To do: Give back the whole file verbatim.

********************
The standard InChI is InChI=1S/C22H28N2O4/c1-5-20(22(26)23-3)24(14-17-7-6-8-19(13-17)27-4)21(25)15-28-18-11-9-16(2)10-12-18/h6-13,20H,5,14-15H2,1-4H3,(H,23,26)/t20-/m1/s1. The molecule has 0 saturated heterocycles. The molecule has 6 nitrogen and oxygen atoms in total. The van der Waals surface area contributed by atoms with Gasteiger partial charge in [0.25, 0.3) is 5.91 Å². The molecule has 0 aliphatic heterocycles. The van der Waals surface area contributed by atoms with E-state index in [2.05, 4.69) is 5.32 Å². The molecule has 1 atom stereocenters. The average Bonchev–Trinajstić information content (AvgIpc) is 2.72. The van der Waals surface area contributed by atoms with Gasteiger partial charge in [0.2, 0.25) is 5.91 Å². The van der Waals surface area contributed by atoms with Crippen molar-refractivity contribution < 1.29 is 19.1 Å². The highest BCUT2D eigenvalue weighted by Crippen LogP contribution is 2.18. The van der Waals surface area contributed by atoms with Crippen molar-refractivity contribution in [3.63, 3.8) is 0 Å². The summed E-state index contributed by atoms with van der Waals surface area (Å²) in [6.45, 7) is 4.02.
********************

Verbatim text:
The standard InChI is InChI=1S/C22H28N2O4/c1-5-20(22(26)23-3)24(14-17-7-6-8-19(13-17)27-4)21(25)15-28-18-11-9-16(2)10-12-18/h6-13,20H,5,14-15H2,1-4H3,(H,23,26)/t20-/m1/s1. The molecule has 0 saturated heterocycles. The molecule has 6 nitrogen and oxygen atoms in total. The van der Waals surface area contributed by atoms with Gasteiger partial charge in [0.25, 0.3) is 5.91 Å². The molecule has 0 aliphatic heterocycles. The van der Waals surface area contributed by atoms with E-state index in [2.05, 4.69) is 5.32 Å². The molecule has 1 atom stereocenters. The average Bonchev–Trinajstić information content (AvgIpc) is 2.72. The van der Waals surface area contributed by atoms with Gasteiger partial charge in [0.2, 0.25) is 5.91 Å². The van der Waals surface area contributed by atoms with Crippen molar-refractivity contribution < 1.29 is 19.1 Å². The highest BCUT2D eigenvalue weighted by Crippen LogP contribution is 2.18. The van der Waals surface area contributed by atoms with Crippen molar-refractivity contribution in [3.63, 3.8) is 0 Å². The summed E-state index contributed by atoms with van der Waals surface area (Å²) in [6.45, 7) is 4.02.